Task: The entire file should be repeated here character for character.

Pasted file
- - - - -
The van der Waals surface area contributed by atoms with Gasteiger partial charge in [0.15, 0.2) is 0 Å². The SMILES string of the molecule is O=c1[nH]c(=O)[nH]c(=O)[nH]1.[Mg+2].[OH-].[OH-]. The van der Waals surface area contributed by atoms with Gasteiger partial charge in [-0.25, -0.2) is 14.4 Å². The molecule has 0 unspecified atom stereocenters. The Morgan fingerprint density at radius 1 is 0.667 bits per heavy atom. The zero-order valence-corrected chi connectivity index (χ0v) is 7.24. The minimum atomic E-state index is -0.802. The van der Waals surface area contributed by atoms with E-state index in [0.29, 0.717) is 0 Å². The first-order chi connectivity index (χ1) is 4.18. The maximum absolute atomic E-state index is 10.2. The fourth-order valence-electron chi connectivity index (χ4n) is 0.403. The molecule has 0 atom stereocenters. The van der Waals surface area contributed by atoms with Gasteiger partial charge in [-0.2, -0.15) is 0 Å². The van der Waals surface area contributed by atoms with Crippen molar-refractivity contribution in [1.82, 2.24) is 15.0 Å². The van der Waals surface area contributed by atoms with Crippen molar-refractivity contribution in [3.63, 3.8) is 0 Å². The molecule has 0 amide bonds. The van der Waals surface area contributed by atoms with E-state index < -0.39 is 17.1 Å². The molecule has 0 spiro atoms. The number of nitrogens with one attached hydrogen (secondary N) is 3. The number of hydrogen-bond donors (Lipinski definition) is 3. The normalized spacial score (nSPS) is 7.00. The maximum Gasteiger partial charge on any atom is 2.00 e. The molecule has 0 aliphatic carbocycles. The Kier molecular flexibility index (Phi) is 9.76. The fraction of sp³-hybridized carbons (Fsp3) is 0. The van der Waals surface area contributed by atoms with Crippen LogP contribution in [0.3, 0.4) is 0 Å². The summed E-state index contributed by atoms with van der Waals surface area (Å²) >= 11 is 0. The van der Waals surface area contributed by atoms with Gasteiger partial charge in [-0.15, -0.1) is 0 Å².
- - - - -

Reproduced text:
The van der Waals surface area contributed by atoms with Gasteiger partial charge in [0.15, 0.2) is 0 Å². The SMILES string of the molecule is O=c1[nH]c(=O)[nH]c(=O)[nH]1.[Mg+2].[OH-].[OH-]. The van der Waals surface area contributed by atoms with Gasteiger partial charge in [-0.25, -0.2) is 14.4 Å². The molecule has 0 unspecified atom stereocenters. The Morgan fingerprint density at radius 1 is 0.667 bits per heavy atom. The zero-order valence-corrected chi connectivity index (χ0v) is 7.24. The minimum atomic E-state index is -0.802. The van der Waals surface area contributed by atoms with E-state index in [0.29, 0.717) is 0 Å². The first-order chi connectivity index (χ1) is 4.18. The maximum absolute atomic E-state index is 10.2. The fourth-order valence-electron chi connectivity index (χ4n) is 0.403. The molecule has 0 atom stereocenters. The van der Waals surface area contributed by atoms with Gasteiger partial charge in [-0.2, -0.15) is 0 Å². The van der Waals surface area contributed by atoms with Crippen molar-refractivity contribution in [1.82, 2.24) is 15.0 Å². The van der Waals surface area contributed by atoms with Crippen molar-refractivity contribution in [3.63, 3.8) is 0 Å². The molecule has 0 amide bonds. The van der Waals surface area contributed by atoms with E-state index < -0.39 is 17.1 Å². The molecule has 0 spiro atoms. The number of nitrogens with one attached hydrogen (secondary N) is 3. The number of hydrogen-bond donors (Lipinski definition) is 3. The normalized spacial score (nSPS) is 7.00. The maximum Gasteiger partial charge on any atom is 2.00 e. The molecule has 0 aliphatic carbocycles. The Kier molecular flexibility index (Phi) is 9.76. The fraction of sp³-hybridized carbons (Fsp3) is 0. The van der Waals surface area contributed by atoms with Crippen LogP contribution in [0.3, 0.4) is 0 Å². The summed E-state index contributed by atoms with van der Waals surface area (Å²) >= 11 is 0. The van der Waals surface area contributed by atoms with Gasteiger partial charge in [-0.15, -0.1) is 0 Å².